Stuttering, also known as stammering, is a speech disorder characterized by disruptions or interruptions in the normal flow of speech. People who stutter may have difficulty producing fluent speech, and their speech may be characterized by repetitions of sounds, syllables, words, or phrases; prolongations of sounds; and blocks or pauses where they struggle to initiate or continue speech.
Characteristics of stuttering include:
Repetitions of syllables (e.g., “I-I-I want to go outside”)
Repetition of monosyllabic word (ex: Why-Why-Why was she late?)
Prolongations of sounds within words (e.g., sssssssaying “ssssnake”)
Blocks, which are pauses in speech that may be accompanied by a feeling of tightness or tension in the face or chest.
Other overt stuttering behaviors include:
Tensing of the face or upper body;
Avoidance behaviors, such as eye blinks or head turns;
Frequent use of fillers, such as “um” or “you know”;
Escape behaviors, such as rapid speech or changing topics.
What causes stuttering?
The exact cause of stuttering is unknown, but it is thought to be a combination of genetic and environmental factors. Stuttering tends to run in families, so there is likely a genetic component. In terms of the environment, things like stress or anxiety can trigger or worsen stuttering.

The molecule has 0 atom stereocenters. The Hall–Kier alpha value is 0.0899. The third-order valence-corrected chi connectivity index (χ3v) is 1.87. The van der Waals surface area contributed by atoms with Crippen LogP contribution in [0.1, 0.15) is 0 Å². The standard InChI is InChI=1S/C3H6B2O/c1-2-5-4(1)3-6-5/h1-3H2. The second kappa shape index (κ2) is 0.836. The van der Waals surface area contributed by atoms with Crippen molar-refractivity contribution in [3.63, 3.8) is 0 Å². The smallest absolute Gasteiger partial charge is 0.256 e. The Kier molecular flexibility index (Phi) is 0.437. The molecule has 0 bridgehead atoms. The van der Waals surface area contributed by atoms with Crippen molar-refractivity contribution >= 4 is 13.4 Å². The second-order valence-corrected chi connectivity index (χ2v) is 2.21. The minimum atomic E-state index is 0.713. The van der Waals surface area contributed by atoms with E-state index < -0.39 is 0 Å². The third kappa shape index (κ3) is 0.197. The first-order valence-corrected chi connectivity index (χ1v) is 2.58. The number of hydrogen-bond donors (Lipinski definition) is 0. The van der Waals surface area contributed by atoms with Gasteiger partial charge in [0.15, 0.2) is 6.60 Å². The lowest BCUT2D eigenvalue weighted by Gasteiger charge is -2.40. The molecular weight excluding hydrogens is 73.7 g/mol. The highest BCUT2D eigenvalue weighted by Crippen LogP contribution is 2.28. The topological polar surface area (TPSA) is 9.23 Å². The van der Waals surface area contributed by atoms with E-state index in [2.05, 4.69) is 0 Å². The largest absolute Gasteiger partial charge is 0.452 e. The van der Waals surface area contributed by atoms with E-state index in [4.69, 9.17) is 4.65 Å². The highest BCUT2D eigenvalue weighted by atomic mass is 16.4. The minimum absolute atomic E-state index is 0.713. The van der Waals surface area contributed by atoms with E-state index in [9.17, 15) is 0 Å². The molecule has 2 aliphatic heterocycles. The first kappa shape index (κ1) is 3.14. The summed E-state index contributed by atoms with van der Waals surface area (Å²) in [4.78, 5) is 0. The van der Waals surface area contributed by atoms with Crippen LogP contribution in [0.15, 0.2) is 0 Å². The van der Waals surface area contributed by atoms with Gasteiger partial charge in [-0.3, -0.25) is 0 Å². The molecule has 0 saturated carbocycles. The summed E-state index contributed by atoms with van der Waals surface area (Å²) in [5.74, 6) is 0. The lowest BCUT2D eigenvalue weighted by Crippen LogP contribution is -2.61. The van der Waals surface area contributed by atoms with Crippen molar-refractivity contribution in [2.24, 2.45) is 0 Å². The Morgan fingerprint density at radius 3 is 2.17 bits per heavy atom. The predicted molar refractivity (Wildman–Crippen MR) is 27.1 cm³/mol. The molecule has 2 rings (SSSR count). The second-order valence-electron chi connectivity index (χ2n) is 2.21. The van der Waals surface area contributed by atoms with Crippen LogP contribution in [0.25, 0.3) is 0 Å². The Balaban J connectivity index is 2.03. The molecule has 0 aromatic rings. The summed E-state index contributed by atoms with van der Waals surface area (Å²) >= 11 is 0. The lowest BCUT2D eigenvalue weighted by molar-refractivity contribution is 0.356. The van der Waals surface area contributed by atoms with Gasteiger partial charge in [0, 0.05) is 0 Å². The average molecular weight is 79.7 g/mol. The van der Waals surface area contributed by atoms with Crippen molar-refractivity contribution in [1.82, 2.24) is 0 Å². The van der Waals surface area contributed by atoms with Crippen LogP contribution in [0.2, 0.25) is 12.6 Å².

Prevalence of stuttering.
Stuttering affects about 5% of the population. It is four times more common in boys than girls. Studies show that stuttering is between two and five times more common in certain ethnic group.
Psychological Effect on People with Stuttering.
Stuttering can have a profound effect on a person’s life, impacting everything from employment opportunities to social interactions. Because of the way stuttering can make a person feel, it is often associated with anxiety, depression, and low self-esteem.
Research has shown that early intervention can help people who stutter overcome these negative feelings and lead more successful, fulfilling lives. If you suspect your child may be experiencing some of the symptoms of stuttering, seek out the help of a speech therapist as soon as possible.